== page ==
Newly opened WTC PATH train station criticized for design

Architect Santiago Calatrava blames cost-cutting measures for "cheap" appearance
March 05, 2014 06:00PM

A section of the new PATH train station beneath the World Trade Center, open to the public for less than a week, is already under fire for its design.

The Port Authority of New York and New Jersey sought to model the underground transit hub after Grand Central Terminal, but the New York Times’ David Dunlap opines that the station does not live up to its expectations, calling the building’s fixtures “clunky” and the workmanship “rough.”

Architect Santiago Calatrava, meanwhile, has distanced himself from the $4 billion project, claiming he mostly designed the steel support structure and the marble floors.

“We have fought to bring the highest degree of quality to the project,” Frank Lotrino, another employee at Calatrava’s firm, told the Times, “but the concerns of time, budget and scheduling have often taken precedence over quality.”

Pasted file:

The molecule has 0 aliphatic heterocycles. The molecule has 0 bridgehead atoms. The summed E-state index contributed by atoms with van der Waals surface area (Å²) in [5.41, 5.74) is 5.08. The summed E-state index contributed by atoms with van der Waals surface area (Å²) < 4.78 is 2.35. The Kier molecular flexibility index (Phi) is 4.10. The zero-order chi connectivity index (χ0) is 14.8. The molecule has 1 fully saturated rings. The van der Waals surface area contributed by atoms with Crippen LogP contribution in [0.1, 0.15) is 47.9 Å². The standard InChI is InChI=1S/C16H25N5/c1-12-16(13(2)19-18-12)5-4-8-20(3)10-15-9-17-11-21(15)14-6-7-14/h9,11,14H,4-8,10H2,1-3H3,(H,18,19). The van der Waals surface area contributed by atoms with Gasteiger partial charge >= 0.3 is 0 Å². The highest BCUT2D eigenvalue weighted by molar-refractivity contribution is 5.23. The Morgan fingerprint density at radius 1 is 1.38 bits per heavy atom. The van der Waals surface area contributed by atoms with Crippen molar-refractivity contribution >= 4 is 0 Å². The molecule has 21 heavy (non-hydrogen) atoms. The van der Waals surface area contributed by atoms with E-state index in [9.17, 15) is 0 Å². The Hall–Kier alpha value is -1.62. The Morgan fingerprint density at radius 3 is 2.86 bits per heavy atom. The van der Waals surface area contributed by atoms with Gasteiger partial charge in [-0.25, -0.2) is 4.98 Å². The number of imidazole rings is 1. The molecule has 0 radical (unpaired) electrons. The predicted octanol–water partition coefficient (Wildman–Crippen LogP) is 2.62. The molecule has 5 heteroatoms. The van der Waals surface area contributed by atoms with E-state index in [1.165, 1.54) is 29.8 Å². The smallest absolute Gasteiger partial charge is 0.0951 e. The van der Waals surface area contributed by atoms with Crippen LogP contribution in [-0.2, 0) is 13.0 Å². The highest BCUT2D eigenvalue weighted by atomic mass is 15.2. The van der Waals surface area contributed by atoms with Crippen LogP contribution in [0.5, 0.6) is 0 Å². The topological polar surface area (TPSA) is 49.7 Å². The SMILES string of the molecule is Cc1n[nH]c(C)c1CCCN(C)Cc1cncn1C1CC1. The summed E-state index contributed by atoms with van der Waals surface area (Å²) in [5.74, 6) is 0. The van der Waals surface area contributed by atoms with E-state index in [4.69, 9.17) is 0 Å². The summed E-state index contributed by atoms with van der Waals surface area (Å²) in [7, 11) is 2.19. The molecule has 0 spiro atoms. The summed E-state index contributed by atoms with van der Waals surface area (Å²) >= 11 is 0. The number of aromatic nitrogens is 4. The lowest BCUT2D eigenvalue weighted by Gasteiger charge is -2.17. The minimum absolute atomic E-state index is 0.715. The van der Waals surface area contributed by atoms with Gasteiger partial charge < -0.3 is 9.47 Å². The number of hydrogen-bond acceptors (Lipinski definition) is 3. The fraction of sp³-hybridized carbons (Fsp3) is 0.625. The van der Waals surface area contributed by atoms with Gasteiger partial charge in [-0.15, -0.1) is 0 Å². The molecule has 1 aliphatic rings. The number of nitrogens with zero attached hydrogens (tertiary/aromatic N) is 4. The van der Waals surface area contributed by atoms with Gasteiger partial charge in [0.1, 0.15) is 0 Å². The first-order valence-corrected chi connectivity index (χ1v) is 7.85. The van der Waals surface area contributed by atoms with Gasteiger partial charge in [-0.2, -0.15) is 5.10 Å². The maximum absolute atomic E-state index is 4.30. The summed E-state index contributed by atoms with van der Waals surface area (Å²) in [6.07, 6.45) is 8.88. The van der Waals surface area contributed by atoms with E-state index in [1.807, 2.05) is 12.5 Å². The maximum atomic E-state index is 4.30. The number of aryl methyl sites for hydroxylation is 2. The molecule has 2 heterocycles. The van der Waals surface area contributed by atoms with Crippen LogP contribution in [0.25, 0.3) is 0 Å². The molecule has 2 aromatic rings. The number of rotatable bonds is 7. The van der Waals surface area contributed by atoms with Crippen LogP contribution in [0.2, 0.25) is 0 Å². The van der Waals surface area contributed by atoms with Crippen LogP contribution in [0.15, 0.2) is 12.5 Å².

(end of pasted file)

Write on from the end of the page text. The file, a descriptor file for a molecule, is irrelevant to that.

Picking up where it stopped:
The rest of the plan was drawn up by a partnership between architectural and engineering firms STV and Aecom. The station’s columns are not as seamless, nor the ceiling as sculptural as they appear in the renderings, Dunlap writes, because of compromises the firm made to reduce costs and necessary amenities like security cameras and smoke exhaust grills.

It is unclear whether the design will affect the value of the retail space within the hub, which is currently estimated at $550 per square foot[NYT] Angela Hunt